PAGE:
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Farming the Land: Colonialism and Rural Communities in the Punic West Mediterranean

Date and Time: 
Thursday, March 1, 2018. 05:00 PM - 06:30 PM
Meeting Location: 
Stanford Archaeology Center
Workshop: 
Archaeology--Political Landscapes: Past and Present
Meeting Description: 

Colonizers (re)write the history of the lands and people they occupy, and there are few cases where they have been as successful as in that of Carthage. Even if Hannibal at one point threatened to bring down the Roman Republic, Rome’s ultimate victory has ensured that we are remarkably poorly informed about Carthage and the Punic world of the wider Hellenistic West Mediterranean – and we know even less of the indigenous peoples who lived under Carthaginian rule. As a wealth of new archaeological evidence makes it possible to explore these suppressed histories, Peter van Dommelen will focus on the people who found themselves at the receiving end of Carthaginian power in overseas territories like Sardinia, where taxes were collected and resources exploited for the benefit of Carthage. As he will show through a detailed analysis of the rural contexts where tribute was both produced and exacted - where empire ‘met’ the colonized in the broadest sense of the terms – he argues that these rural settings offer a privileged and perhaps unique perspective on what Carthaginian imperialism and hegemony meant in practice.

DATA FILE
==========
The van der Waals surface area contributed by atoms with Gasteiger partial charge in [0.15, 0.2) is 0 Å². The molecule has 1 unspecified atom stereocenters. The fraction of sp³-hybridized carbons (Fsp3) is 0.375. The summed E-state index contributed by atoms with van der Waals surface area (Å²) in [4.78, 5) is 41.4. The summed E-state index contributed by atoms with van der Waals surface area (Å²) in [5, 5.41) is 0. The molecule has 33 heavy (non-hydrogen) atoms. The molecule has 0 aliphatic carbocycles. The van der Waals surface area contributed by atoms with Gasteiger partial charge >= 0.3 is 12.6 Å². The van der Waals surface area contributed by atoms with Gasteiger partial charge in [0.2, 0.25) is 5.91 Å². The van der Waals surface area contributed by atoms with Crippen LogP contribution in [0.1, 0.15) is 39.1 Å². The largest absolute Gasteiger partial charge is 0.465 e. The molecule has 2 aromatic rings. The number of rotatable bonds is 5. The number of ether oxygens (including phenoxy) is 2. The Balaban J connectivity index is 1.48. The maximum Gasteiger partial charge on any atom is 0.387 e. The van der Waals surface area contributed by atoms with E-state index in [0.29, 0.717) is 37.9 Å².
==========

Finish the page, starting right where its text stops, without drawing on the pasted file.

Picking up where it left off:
Peter van Dommelen is an archaeologist studying cultural interactions and colonial connections in the ancient Mediterranean, especially in the Phoenician and Punic worlds. His research concerns topics like migration, rural households, ancient agriculture and landscapes in the (west) Mediterranean in both ancient and more recent times; they also structure long-term fieldwork and ceramic studies on the island of Sardinia (Italy). He is director of the Joukowsky Institute for Archaeology and the Ancient World at Brown University (Providence, RI) and has held visiting professorships at the universities of Valencia (Spain), the Balearics (Spain) and Cagliari (Italy). Recent publications have appeared in the Journal of Roman Archaeology, Rivista di Studi Fenici and the Annual Review of Anthropology; they also include Rural Landscapes of the Punic World (2008, co-authored with Carlos Gómez Bellard) and The Cambridge Prehistory of the Bronze and Iron Age Mediterranean (2014, co-edited with A. Bernard Knapp). He also serves as co-editor of the Journal of Mediterranean Archaeology and World Archaeology.

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